I yam a sweet potato

by Mary Tutwiler

While pumpkin may be the chosen member of the Cucurbitaceae family for pies and other noshes at Thanksgiving, here in south Louisiana we favor a Convolvulaceae member for our dishes. That would be the sweet potato, cousin to the morning glory. Yams, native to Africa and Asia are from another family entirely, the Dioscoreaceae.

While Opelousas celebrates the Yambilee every October (since 1946), what the French settlers, who established the first settlement at Opelousas in 1760 found was the native population of the Attakapas, Alabama, Choctaw, and Opelousas tribes eating sweet potatoes.

Three hundred and fifty years later, another native of Opelousas, Paul Prudhomme, was crowned king of the Yambilee and offers these two sweet potato recipes for some unusual twists on the Thanksgiving spread.

Roasted Sweet Potato Bisque
Makes 10 Cups, enough for 10 appetizer servings or 5 main-course servings.

This rich bisque, brimming with a great variety of colors, textures and flavors, is sure to be good for whatever ails you! If you use vegetable stock, it's totally vegetarian, yet is hearty and completely satisfying.

Seasoning Mix:
2½ teaspoons salt
1½ teaspoons paprika
1 teaspoon dried dill weed
1 teaspoon ground dried Anaheim chile peppers
¾ teaspoon onion powder
¾ teaspoon black pepper
¾ teaspoon ground sage (or rubbed sage)
½ teaspoon ground cinnamon
½ teaspoon garlic powder
½ teaspoon ground nutmeg
½ teaspoon white pepper

4 sweet potatoes (about 2 pounds), roasted and peeled
6 tablespoons unsalted butter
1 tablespoon finely chopped roasted fresh garlic
6 to 6½ cups chicken stock or vegetable stock, in all
1 cup onion, cut into 1-inch pieces
2 cups green cabbage, cut into 1-inch pieces
2 cups parsnips, peeled and cut into ½-inch pieces
4 cups Swiss chard (or any leafy green, such as collard greens or spinach), stems removed and torn into 1-inch pieces
6 tablespoons finely chopped jalapeño peppers

Combine the seasoning mix ingredients in a small bowl.
Purée the sweet potatoes in a food processor until smooth.
Place the butter in a 5 quart pot over high heat. As soon as the butter sizzles, about 2 minutes, add the sweet potato purée, the garlic, and 2 tablespoons of the seasoning mix. Cook, stirring frequently, for 8 minutes. The mixture has a very rich sweet potato taste with hints of roasted flavor. As the spices develop, note the pumpkin pie like flavor that finishes the taste.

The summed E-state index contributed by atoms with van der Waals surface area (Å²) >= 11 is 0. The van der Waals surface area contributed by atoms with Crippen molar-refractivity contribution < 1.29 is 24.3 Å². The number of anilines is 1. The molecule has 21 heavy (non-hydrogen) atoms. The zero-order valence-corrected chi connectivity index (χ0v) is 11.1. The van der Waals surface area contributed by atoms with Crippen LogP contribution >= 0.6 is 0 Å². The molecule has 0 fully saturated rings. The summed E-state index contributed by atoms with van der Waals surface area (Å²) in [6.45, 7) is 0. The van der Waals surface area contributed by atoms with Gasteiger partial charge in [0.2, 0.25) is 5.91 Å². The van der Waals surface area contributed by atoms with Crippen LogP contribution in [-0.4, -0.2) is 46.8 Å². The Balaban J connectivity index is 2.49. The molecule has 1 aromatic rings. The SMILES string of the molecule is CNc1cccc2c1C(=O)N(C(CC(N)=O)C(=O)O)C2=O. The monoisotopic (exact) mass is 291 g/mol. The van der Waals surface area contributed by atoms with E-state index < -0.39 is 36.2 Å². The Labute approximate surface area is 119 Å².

Add 4 cups of the stock and continue to cook, stirring frequently and scraping the pot bottom to avoid sticking, until the mixture thickens, about 6 minutes. Add 2 cups of stock and continue to cook, stirring and scraping frequently, until the mixture is thick and bubbling like volcanoes, about 8 minutes. Add the onion, cabbage, parsnips, chard, and jalapeños. Stir and scrape the bottom well, then reduce the heat to low. Cover and simmer, stirring and scraping every few minutes, until the parsnips are cooked through, about 20 minutes. Add the remaining ½ cup of stock if necessary to obtain the consistency of white chowder. Remove from the heat and serve immediately.

Stilton Cheese and Sweet Potato Pudding
serves 6

It's important to buy a really good quality Stilton cheese, one that's not cloudy. Generally, the more blue there is in it, the better it is. I think the taste of Stilton works great with sweet potatoes. People asked how I came up with the combination, especially for a dessert. It started when I was enjoying some really wonderful Stilton cheese. Out of the blue the taste of sweet potatoes intruded and it occurred to me that they might go together. Sure enough when I tried it, it was wonderful. It's different, but I think one of the great things about cooking is coming up with new taste sensations. By the way, the cheese will crumble easily if it's cold-don't remove it from the refrigerator until you're ready to use it.

8 medium-size to small sweet potatoes, about 3 pounds total, scrubbed
½ teaspoon salt
3 tablespoons dark brown sugar
1 stick unsalted butter, melted
1 (8-ounce) container unflavored low-fat yogurt
3 large eggs
5 ounces Stilton cheese, crumbled

Preheat the oven to 350°.
Bake the potatoes until they are soft inside, about 45 minutes to 1 hour. As soon as they are cool enough to handle, peel the potatoes-you should have about 3 cups-and place them in an electric mixer with a whip attachment, along with the salt and brown sugar. Whip the potatoes at medium speed and when the mixture is smooth, about 2 minutes, add the melted butter. Continue to whip until the butter is incorporated, then add the yogurt and the eggs. Beat at high speed until the color lightens and the mixture becomes light and fluffy, about 5 minutes.

Pour the potato mixture to a 9-inch by 13-inch casserole dish or baking pan, or to 6 individual ramekins, then shove bits of the Stilton cheese into the mix at random places. Place the pan or dishes in another pan large enough to hold them. Pour enough water into the larger pan to come about 2/3 the way up the sides of the casserole dish or ramekins, and bake until the cheese bits are melted and the top is just beginning to brown, about 45 minutes. Serve hot or let cool to room temperature, but don't serve it cold. If you refrigerate the pudding, warm it slightly before serving.